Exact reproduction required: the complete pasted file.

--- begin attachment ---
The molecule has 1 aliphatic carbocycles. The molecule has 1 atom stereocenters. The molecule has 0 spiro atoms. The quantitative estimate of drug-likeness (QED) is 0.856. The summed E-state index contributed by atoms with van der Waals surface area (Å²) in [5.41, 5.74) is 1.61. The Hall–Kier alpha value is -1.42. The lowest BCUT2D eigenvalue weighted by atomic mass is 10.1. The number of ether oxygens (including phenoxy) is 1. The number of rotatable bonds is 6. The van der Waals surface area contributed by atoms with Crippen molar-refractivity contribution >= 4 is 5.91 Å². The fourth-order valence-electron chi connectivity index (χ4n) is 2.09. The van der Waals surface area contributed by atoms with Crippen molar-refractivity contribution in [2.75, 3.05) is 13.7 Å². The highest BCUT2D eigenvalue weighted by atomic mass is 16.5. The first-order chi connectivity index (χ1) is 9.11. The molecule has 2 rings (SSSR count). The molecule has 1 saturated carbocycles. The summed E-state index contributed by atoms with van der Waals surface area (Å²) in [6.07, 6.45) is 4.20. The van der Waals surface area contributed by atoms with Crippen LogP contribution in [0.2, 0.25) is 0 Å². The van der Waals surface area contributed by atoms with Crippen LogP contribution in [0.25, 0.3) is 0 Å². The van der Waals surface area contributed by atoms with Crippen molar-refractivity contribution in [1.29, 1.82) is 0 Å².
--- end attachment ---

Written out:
The molecule has 1 aliphatic carbocycles. The molecule has 1 atom stereocenters. The molecule has 0 spiro atoms. The quantitative estimate of drug-likeness (QED) is 0.856. The summed E-state index contributed by atoms with van der Waals surface area (Å²) in [5.41, 5.74) is 1.61. The Hall–Kier alpha value is -1.42. The lowest BCUT2D eigenvalue weighted by atomic mass is 10.1. The number of ether oxygens (including phenoxy) is 1. The number of rotatable bonds is 6. The van der Waals surface area contributed by atoms with Crippen molar-refractivity contribution >= 4 is 5.91 Å². The fourth-order valence-electron chi connectivity index (χ4n) is 2.09. The van der Waals surface area contributed by atoms with Crippen molar-refractivity contribution in [2.75, 3.05) is 13.7 Å². The highest BCUT2D eigenvalue weighted by atomic mass is 16.5. The first-order chi connectivity index (χ1) is 9.11. The molecule has 2 rings (SSSR count). The molecule has 1 saturated carbocycles. The summed E-state index contributed by atoms with van der Waals surface area (Å²) in [6.07, 6.45) is 4.20. The van der Waals surface area contributed by atoms with Crippen LogP contribution in [0.2, 0.25) is 0 Å². The van der Waals surface area contributed by atoms with Crippen LogP contribution in [0.25, 0.3) is 0 Å². The van der Waals surface area contributed by atoms with Crippen molar-refractivity contribution in [1.29, 1.82) is 0 Å².